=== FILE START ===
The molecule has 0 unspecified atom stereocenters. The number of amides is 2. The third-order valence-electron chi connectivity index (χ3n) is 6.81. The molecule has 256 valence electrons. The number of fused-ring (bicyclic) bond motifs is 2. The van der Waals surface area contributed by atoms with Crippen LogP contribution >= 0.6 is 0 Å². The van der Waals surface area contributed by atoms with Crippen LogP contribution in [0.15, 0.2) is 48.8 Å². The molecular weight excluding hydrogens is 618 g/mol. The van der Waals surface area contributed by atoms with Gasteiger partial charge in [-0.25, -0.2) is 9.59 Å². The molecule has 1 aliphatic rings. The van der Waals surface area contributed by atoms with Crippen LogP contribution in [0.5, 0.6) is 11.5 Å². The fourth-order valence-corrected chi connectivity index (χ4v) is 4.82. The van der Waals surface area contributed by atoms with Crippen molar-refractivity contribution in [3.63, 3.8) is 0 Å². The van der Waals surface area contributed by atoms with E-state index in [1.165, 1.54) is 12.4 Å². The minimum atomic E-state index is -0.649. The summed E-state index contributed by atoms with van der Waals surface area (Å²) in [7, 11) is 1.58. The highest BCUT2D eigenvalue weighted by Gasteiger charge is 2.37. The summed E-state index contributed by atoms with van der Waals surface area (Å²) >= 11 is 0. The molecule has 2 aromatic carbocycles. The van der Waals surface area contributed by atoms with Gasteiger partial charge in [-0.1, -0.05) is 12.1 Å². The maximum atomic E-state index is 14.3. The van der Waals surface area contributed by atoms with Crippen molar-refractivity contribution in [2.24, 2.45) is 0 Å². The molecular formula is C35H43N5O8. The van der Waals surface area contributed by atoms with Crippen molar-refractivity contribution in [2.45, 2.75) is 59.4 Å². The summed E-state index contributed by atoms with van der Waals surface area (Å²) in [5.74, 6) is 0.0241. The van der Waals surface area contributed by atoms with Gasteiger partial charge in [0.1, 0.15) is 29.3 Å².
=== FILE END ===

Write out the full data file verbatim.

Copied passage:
The molecule has 0 unspecified atom stereocenters. The number of amides is 2. The third-order valence-electron chi connectivity index (χ3n) is 6.81. The molecule has 256 valence electrons. The number of fused-ring (bicyclic) bond motifs is 2. The van der Waals surface area contributed by atoms with Crippen LogP contribution >= 0.6 is 0 Å². The van der Waals surface area contributed by atoms with Crippen LogP contribution in [0.15, 0.2) is 48.8 Å². The molecular weight excluding hydrogens is 618 g/mol. The van der Waals surface area contributed by atoms with Gasteiger partial charge in [-0.25, -0.2) is 9.59 Å². The molecule has 1 aliphatic rings. The van der Waals surface area contributed by atoms with Crippen LogP contribution in [0.5, 0.6) is 11.5 Å². The fourth-order valence-corrected chi connectivity index (χ4v) is 4.82. The van der Waals surface area contributed by atoms with Crippen molar-refractivity contribution in [3.63, 3.8) is 0 Å². The van der Waals surface area contributed by atoms with E-state index in [1.165, 1.54) is 12.4 Å². The minimum atomic E-state index is -0.649. The summed E-state index contributed by atoms with van der Waals surface area (Å²) in [7, 11) is 1.58. The highest BCUT2D eigenvalue weighted by Gasteiger charge is 2.37. The summed E-state index contributed by atoms with van der Waals surface area (Å²) >= 11 is 0. The molecule has 2 aromatic carbocycles. The van der Waals surface area contributed by atoms with Gasteiger partial charge in [-0.1, -0.05) is 12.1 Å². The maximum atomic E-state index is 14.3. The van der Waals surface area contributed by atoms with Crippen molar-refractivity contribution in [2.24, 2.45) is 0 Å². The molecular formula is C35H43N5O8. The van der Waals surface area contributed by atoms with Crippen molar-refractivity contribution in [2.45, 2.75) is 59.4 Å². The summed E-state index contributed by atoms with van der Waals surface area (Å²) in [5.74, 6) is 0.0241. The van der Waals surface area contributed by atoms with Gasteiger partial charge in [0.1, 0.15) is 29.3 Å².